wing, a broken R2 whose battery acids have melted through its casing. The
idea that two hundred years hence we might all be worshipping at shrines
topped off with miniature Ewan McGregors is an edifying thought. 

	And yet, a future along the lines of Return to the Planet of the
Apes may not be all that Lucas has in store for us. We should not forget
that Tatooine has not one sun but two, and star gods born into bipolar
solar systems may face a different fate that those born into simple
systems like our own. For we already know that Anakin becomes, not a
saviour, but a destroyer. The happy-go-lucky California boy with a
penchant for pod-racing will cross over to the dark side, become
Milosevic/Darth Vader, manipulator, destroyer, the man who will perhaps
kill his own mother when, as he promised her on his departure with Qui-Gon
Jinn, they do eventually meet again. If I remember my Revelations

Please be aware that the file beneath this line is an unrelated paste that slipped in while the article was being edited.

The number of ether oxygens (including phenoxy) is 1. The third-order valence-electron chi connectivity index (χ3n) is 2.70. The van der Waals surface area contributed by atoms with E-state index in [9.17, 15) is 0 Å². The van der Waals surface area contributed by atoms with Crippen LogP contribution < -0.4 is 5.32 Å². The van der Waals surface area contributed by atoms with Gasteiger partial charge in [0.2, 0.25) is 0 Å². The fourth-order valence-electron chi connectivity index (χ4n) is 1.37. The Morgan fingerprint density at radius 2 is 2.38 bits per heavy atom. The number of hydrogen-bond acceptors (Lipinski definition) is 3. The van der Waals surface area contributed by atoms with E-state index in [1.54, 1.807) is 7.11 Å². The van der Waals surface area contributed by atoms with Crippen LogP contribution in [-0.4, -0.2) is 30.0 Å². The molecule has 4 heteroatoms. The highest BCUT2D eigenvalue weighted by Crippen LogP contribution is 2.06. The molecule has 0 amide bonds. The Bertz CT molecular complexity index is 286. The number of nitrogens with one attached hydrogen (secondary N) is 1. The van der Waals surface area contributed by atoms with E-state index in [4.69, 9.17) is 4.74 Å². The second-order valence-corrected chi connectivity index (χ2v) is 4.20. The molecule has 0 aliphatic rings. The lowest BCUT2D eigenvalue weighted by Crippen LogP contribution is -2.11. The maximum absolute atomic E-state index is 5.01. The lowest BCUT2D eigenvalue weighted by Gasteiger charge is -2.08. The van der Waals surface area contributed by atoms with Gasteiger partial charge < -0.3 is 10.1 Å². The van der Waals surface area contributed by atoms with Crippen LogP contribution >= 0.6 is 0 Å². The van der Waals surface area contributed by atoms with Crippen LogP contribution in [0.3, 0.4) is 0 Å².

correctly, second time around it's the anti-Christ that's born of woman
(which begs the terrifying question:  as the series' most significant
machine, does this mean that R2D2 incarnates the second coming? Stranger
things have happened). Perhaps Lucas will yet prove to defy our
expectations and confound our stereotypes;  perhaps his six-episode
monster will not prove to be a Wagnerian epic of will but a morality play
which shows us that leaders designated as chosen ones can only bring war,
death, destruction, and that it is Anakin's dippy son, Luke, played by the
equally dippy Mark Hamill, who will carve chip out the space of a truly